Forged in fire. Formed in air. Processed with precision. This glassmaking process revolutionized an industry.
At Corning, we envision a display-driven future, where human connections are strengthened, productivity is augmented, and smart surfaces are seamlessly integrated. Key to the technologies that are making this future possible is Corning’s proprietary fusion glass manufacturing process. Even after decades of development, we haven’t finished perfecting this revolutionary glassmaking method, invented by Corning.
Fusion glass manufacturing has become the industry’s most efficient method for producing pristine, thin, stable flat glass – all in midair.
Our process starts with sand. A precise recipe of pure sand and other inorganic materials mix together to form a homogenous batch of raw materials. The mixture is poured into a large, brick-walled melting tank – heated with a majority of electricity versus natural gas – where raw materials turn molten. In a continuous flow, the molten glass pours into a large collection trough with a V-shaped bottom, known as an isopipe.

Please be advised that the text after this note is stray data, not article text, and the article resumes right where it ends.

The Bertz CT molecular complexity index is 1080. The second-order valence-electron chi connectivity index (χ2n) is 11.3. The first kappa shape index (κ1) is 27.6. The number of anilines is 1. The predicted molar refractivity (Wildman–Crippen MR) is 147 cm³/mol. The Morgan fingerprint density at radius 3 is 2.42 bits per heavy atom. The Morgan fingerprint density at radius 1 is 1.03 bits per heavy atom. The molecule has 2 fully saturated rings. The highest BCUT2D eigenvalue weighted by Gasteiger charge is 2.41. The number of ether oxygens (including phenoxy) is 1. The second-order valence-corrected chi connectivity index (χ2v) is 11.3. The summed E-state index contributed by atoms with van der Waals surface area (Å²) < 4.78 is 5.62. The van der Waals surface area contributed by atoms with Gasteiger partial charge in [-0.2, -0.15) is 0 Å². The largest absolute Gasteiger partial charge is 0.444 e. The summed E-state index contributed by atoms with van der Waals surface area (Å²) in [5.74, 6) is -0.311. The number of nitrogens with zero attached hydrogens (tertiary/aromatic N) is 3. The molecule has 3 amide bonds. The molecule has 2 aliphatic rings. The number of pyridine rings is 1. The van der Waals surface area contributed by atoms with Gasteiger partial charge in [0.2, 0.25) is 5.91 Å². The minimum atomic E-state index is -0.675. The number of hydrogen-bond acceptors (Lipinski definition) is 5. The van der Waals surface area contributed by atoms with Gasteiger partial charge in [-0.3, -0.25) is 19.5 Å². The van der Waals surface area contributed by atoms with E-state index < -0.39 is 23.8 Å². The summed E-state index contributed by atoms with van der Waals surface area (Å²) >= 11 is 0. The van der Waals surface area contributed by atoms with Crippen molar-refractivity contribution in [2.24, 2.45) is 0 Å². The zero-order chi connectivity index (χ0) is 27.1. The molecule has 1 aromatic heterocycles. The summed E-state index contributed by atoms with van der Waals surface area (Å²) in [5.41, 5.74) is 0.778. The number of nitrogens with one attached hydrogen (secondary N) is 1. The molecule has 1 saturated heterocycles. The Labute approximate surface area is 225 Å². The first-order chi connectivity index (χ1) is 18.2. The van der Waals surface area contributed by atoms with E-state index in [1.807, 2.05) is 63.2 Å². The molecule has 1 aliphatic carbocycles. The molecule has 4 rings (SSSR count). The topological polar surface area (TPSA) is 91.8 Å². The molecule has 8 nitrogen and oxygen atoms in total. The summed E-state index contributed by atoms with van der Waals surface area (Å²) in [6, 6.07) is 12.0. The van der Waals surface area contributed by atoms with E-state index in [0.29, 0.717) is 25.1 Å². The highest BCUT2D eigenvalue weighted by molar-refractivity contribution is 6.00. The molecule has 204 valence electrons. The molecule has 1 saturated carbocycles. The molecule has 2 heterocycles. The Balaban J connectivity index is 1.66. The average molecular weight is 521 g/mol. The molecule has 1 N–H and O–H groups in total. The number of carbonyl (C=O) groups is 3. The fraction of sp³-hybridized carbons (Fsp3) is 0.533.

Molten glass flows evenly over the top edges of the isopipe, forming two thin, sheet-like streams along the outer surfaces. The two sheets meet at the V-shaped bottom point of the isopipe and fuse into a single sheet.
The sheet then begins to cool in midair as it is drawn downward by gravity and a series of precise controls.
When the sheet reaches the bottom of the fusion draw, it has cooled and stabilized. The continuous stream of thin glass is cut into sheets at the bottom of the draw.
Fusion-formed glass is remarkably flat, uniform in thickness, and thermally stable. To ensure each substrate meets these and other precise requirements, the glass moves through a series of processing steps.